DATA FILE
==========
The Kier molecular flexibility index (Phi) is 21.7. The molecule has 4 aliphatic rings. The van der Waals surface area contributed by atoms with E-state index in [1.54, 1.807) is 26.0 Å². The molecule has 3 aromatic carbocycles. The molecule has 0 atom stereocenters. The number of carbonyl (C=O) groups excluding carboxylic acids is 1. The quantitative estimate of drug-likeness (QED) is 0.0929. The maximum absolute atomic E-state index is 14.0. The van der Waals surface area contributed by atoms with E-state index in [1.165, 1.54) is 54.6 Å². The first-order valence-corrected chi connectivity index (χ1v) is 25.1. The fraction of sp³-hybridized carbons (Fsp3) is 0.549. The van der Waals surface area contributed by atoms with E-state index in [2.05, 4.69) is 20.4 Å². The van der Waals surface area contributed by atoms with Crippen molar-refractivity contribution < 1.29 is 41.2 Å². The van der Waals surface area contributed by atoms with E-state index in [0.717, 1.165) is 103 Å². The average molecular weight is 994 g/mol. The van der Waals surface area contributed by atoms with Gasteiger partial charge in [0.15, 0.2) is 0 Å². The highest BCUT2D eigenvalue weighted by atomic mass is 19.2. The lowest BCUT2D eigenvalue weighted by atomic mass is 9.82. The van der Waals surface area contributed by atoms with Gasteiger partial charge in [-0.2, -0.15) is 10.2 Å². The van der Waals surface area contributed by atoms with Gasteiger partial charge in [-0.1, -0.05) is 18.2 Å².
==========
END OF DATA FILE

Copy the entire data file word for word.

The Kier molecular flexibility index (Phi) is 21.7. The molecule has 4 aliphatic rings. The van der Waals surface area contributed by atoms with E-state index in [1.54, 1.807) is 26.0 Å². The molecule has 3 aromatic carbocycles. The molecule has 0 atom stereocenters. The number of carbonyl (C=O) groups excluding carboxylic acids is 1. The quantitative estimate of drug-likeness (QED) is 0.0929. The maximum absolute atomic E-state index is 14.0. The van der Waals surface area contributed by atoms with E-state index in [1.165, 1.54) is 54.6 Å². The first-order valence-corrected chi connectivity index (χ1v) is 25.1. The fraction of sp³-hybridized carbons (Fsp3) is 0.549. The van der Waals surface area contributed by atoms with E-state index in [2.05, 4.69) is 20.4 Å². The van der Waals surface area contributed by atoms with Crippen molar-refractivity contribution < 1.29 is 41.2 Å². The van der Waals surface area contributed by atoms with E-state index in [0.717, 1.165) is 103 Å². The average molecular weight is 994 g/mol. The van der Waals surface area contributed by atoms with Gasteiger partial charge in [0.15, 0.2) is 0 Å². The highest BCUT2D eigenvalue weighted by atomic mass is 19.2. The lowest BCUT2D eigenvalue weighted by atomic mass is 9.82. The van der Waals surface area contributed by atoms with Gasteiger partial charge in [-0.2, -0.15) is 10.2 Å². The van der Waals surface area contributed by atoms with Gasteiger partial charge in [-0.1, -0.05) is 18.2 Å².